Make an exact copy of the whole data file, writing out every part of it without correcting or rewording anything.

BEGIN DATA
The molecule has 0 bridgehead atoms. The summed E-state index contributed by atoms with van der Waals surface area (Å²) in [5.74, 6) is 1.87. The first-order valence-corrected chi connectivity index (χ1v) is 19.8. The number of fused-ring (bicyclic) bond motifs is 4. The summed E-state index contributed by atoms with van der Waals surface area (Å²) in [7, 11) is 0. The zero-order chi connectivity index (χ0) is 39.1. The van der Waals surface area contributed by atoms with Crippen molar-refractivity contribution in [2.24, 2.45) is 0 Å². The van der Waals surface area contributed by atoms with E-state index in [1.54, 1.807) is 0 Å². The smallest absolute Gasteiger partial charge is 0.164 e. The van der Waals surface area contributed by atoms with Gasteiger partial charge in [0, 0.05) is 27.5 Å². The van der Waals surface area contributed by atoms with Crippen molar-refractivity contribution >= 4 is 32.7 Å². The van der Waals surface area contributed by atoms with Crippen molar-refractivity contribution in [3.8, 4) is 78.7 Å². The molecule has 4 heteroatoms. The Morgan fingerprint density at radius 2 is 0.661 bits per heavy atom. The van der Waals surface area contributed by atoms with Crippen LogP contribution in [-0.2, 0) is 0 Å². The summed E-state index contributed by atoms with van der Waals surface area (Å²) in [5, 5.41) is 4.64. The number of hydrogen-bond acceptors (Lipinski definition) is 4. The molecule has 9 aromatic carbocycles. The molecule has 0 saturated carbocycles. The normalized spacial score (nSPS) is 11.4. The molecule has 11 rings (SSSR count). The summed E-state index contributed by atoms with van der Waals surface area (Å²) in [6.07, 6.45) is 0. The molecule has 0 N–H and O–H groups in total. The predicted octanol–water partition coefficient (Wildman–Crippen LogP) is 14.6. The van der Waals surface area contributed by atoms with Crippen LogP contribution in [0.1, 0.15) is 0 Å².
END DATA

The molecule has 0 bridgehead atoms. The summed E-state index contributed by atoms with van der Waals surface area (Å²) in [5.74, 6) is 1.87. The first-order valence-corrected chi connectivity index (χ1v) is 19.8. The number of fused-ring (bicyclic) bond motifs is 4. The summed E-state index contributed by atoms with van der Waals surface area (Å²) in [7, 11) is 0. The zero-order chi connectivity index (χ0) is 39.1. The van der Waals surface area contributed by atoms with Crippen molar-refractivity contribution in [2.24, 2.45) is 0 Å². The van der Waals surface area contributed by atoms with E-state index in [1.54, 1.807) is 0 Å². The smallest absolute Gasteiger partial charge is 0.164 e. The van der Waals surface area contributed by atoms with Gasteiger partial charge in [0, 0.05) is 27.5 Å². The van der Waals surface area contributed by atoms with Crippen molar-refractivity contribution >= 4 is 32.7 Å². The van der Waals surface area contributed by atoms with Crippen molar-refractivity contribution in [3.8, 4) is 78.7 Å². The molecule has 4 heteroatoms. The Morgan fingerprint density at radius 2 is 0.661 bits per heavy atom. The van der Waals surface area contributed by atoms with Crippen LogP contribution in [-0.2, 0) is 0 Å². The summed E-state index contributed by atoms with van der Waals surface area (Å²) in [5, 5.41) is 4.64. The number of hydrogen-bond acceptors (Lipinski definition) is 4. The molecule has 9 aromatic carbocycles. The molecule has 0 saturated carbocycles. The normalized spacial score (nSPS) is 11.4. The molecule has 11 rings (SSSR count). The summed E-state index contributed by atoms with van der Waals surface area (Å²) in [6.07, 6.45) is 0. The molecule has 0 N–H and O–H groups in total. The predicted octanol–water partition coefficient (Wildman–Crippen LogP) is 14.6. The van der Waals surface area contributed by atoms with Crippen LogP contribution in [0.1, 0.15) is 0 Å².